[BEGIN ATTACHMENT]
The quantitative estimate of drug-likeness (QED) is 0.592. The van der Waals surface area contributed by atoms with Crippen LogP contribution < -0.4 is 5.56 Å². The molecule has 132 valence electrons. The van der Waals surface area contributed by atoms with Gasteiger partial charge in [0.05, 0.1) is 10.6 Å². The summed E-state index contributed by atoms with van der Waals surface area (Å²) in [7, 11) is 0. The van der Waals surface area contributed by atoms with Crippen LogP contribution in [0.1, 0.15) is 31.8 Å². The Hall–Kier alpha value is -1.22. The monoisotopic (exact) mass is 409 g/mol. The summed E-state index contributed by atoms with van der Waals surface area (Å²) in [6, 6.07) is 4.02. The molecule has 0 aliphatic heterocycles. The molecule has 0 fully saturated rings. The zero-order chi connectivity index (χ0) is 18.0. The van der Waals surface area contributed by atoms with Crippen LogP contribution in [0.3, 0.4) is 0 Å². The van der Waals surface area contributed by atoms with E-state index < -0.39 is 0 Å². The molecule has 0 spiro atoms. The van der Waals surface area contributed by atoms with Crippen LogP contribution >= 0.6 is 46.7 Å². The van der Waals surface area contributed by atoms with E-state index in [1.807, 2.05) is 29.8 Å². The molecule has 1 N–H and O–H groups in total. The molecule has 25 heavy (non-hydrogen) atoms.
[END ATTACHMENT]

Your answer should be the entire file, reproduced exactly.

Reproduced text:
The quantitative estimate of drug-likeness (QED) is 0.592. The van der Waals surface area contributed by atoms with Crippen LogP contribution < -0.4 is 5.56 Å². The molecule has 132 valence electrons. The van der Waals surface area contributed by atoms with Gasteiger partial charge in [0.05, 0.1) is 10.6 Å². The summed E-state index contributed by atoms with van der Waals surface area (Å²) in [7, 11) is 0. The van der Waals surface area contributed by atoms with Crippen LogP contribution in [0.1, 0.15) is 31.8 Å². The Hall–Kier alpha value is -1.22. The monoisotopic (exact) mass is 409 g/mol. The summed E-state index contributed by atoms with van der Waals surface area (Å²) in [6, 6.07) is 4.02. The molecule has 0 aliphatic heterocycles. The molecule has 0 fully saturated rings. The zero-order chi connectivity index (χ0) is 18.0. The van der Waals surface area contributed by atoms with Crippen LogP contribution in [0.3, 0.4) is 0 Å². The van der Waals surface area contributed by atoms with E-state index < -0.39 is 0 Å². The molecule has 0 spiro atoms. The van der Waals surface area contributed by atoms with Crippen LogP contribution >= 0.6 is 46.7 Å². The van der Waals surface area contributed by atoms with E-state index in [1.807, 2.05) is 29.8 Å². The molecule has 1 N–H and O–H groups in total. The molecule has 25 heavy (non-hydrogen) atoms.